A blue colorant developed by ColorMaker in partnership with D.D. Williamson is designed to provide a shelf-stable natural blue hue at a low pH for increased flexibility.
Food manufacturers have displayed strong efforts to produce natural additives and there have been indications that blue has posed a particular problem in colorants.
ColorMaker's answer is a water-soluble blue colorant is derived from anthocyanins extracted from red cabbage. Anthocyanins exhibit diverse color qualities in products at different pH levels. At around pH 3, they exhibit a red color, but at a higher pH, the anthocyanin may be green or blue.
This therefore restricts the products a blue colorant can be used in. D.D. Williamson and ColorMaker claim their new colorant can be used in foods and drinks with a wider range of acidity levels than with conventional anthocyanins.
The companies claim their new product exhibits a shelf-stable blue hue at pH 5.5 to 8, whereas anthocyanins normally demonstrate a faded and unstable purple hue at pH 5.5
Natural colors demand
Both consumers and manufacturers have created a demand for natural colorant alternatives to artificial colors due to health concerns and a growing trend for natural.
For example, a UK study conducted at Southampton University and published in The Lancet last September concluded that cocktails of food colorings commonly used in confectionery and beverages, and sodium benzoate, can aggravate hyperactivity in children.
Natural colors are exempt from the certification process in the US, but still undergo safety reviews by the FDA.
ColorMaker has been awarded US Patent No. 7279189 for distribution by its partner, caramel color producer D.D. Williamson, which has a strong position in the colorings market.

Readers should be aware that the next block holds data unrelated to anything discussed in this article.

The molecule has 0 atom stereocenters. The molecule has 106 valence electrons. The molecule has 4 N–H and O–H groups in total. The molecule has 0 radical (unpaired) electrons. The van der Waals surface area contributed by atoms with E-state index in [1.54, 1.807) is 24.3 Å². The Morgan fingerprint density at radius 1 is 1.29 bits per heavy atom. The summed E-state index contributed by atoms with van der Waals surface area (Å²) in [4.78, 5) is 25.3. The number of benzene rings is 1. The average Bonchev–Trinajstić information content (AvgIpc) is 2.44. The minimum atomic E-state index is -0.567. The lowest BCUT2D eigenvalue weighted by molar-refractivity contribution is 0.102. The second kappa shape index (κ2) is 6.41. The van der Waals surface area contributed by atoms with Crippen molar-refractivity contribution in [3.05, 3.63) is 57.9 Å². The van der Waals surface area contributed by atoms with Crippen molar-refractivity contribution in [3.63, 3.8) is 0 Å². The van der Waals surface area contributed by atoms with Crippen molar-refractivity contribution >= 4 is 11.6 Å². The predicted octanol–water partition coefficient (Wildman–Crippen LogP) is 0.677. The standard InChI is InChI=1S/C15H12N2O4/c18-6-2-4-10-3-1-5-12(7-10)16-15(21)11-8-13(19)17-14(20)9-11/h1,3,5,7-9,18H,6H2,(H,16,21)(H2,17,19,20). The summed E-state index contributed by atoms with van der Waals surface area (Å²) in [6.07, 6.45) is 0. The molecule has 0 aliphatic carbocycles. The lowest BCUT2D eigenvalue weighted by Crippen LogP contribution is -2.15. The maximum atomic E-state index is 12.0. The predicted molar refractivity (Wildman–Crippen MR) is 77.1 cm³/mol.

It is available in either liquid or powdered form and is made up of red cabbage liquid, aluminium sulfate and sodium bicarbonate.
ColorMaker has also developed naturally derived, water-soluble green colorants by adding a variety of yellow colorants to its natural blue colorant.
The two companies claim to offer natural food colorants standardized for strength, stabilized for safety, and validated for quality that improve the allure of foods and beverages through visual appeal. D.D. Williamson is the exclusive global distributor of ColorMaker's natural color blends.
No one from the company was available in time for publication to comment on whether this colorant will be available globally.
However, just last week, Nestle Rowntree was able to bring back its blue Smartie chocolate after two years of searching for a natural blue colorant.
The company had promised to rid all its confections of artificial colorings in the summer of 2005. Its new coloring solution was found in Spirulina, which is produced from two species of cyanobacteria (blue-green lake algae).